Dr. Doucette, who is chief of Physical Medicine and Rehabilitation and director for Wound Care at the Boise Center, said the facility's turn protocols have been rewritten to include the use of Leaf technology and that the system's metrics will become part of the center's monthly nursing quality criteria.



"We are pleased that the VA Medical Center in Boise found Leaf technology useful in its efforts to prevent pressure ulcers," said Mark Smith, vice president, sales and marketing at Leaf Healthcare. "Nurses and hospitals are searching for innovative ways to reduce pressure ulcers - which affect more than 2.5 million U.S. patients each year - and this presentation provides valuable insights into how that can be accomplished."



Institution-acquired pressure ulcers are a leading threat to modern quality healthcare. Research by the U.S. Department of Health and Human Services' Agency for Healthcare Research and Quality shows that pressure ulcers cost the nation's healthcare system more than $11 billion a year.   The condition is both excruciatingly painful for patients and costly for providers since it is considered preventable and, therefore, does not qualify for reimbursement by government and other payers.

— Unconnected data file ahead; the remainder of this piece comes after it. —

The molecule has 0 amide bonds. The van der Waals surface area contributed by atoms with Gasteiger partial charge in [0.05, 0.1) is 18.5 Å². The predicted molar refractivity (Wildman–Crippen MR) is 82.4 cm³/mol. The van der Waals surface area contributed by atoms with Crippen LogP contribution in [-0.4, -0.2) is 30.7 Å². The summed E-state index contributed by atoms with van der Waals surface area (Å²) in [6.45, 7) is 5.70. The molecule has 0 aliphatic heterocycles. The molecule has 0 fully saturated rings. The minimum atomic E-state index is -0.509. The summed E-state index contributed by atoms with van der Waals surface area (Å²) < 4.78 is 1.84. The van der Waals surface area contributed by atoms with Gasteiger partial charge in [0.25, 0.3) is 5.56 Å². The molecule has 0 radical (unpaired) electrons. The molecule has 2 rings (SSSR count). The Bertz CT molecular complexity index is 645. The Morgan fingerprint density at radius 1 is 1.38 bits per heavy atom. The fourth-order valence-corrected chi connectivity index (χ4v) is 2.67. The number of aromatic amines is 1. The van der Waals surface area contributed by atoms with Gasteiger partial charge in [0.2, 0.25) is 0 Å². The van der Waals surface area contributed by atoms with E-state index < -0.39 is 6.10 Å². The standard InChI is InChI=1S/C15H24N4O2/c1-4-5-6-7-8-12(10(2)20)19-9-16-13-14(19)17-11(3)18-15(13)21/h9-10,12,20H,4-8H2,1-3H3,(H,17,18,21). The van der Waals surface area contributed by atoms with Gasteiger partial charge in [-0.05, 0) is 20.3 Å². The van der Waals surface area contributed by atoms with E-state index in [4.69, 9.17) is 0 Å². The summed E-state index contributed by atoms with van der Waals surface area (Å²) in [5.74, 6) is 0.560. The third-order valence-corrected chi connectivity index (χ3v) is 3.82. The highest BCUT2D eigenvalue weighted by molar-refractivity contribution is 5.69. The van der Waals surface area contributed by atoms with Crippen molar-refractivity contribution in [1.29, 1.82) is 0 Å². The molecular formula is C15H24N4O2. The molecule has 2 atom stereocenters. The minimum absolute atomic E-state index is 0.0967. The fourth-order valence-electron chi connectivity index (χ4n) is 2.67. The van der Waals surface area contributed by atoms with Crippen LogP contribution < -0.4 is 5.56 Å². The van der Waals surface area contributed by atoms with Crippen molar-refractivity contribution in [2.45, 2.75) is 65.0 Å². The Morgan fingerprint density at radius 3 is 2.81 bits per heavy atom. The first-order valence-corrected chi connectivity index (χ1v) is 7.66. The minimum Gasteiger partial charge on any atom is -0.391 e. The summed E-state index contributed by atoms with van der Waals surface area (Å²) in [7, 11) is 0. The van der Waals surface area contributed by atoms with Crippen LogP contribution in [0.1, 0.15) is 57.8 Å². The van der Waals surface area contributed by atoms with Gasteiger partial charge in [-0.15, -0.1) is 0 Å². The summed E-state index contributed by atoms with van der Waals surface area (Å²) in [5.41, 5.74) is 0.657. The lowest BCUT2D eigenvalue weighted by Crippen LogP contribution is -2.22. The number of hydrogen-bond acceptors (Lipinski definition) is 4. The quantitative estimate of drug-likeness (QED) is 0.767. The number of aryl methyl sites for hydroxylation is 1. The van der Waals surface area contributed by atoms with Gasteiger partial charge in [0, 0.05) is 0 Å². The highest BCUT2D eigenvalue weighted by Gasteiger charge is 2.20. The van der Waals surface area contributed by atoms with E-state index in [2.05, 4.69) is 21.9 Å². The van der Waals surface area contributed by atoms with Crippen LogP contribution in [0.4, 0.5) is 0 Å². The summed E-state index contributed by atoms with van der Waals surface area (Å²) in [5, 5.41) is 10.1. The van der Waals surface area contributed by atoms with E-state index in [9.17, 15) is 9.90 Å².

To help healthcare providers reduce these costs - while improving patient safety and clinical outcomes - Leaf creates wireless patient monitoring solutions.



The Leaf system is comprised of a small, lightweight, wearable sensor that electronically monitors a patient's position and movements.  Data collected by the sensor is communicated wirelessly to central monitoring stations or mobile devices so that caregivers can check on patient position and movement.  The system provides alerts when necessary to ensure that all patients wearing a Leaf Sensor are repositioned according to their prescribed turning schedules to reduce incidence of pressure ulcers.  The device has been cleared for sale by FDA 510(k).



About Boise VAMC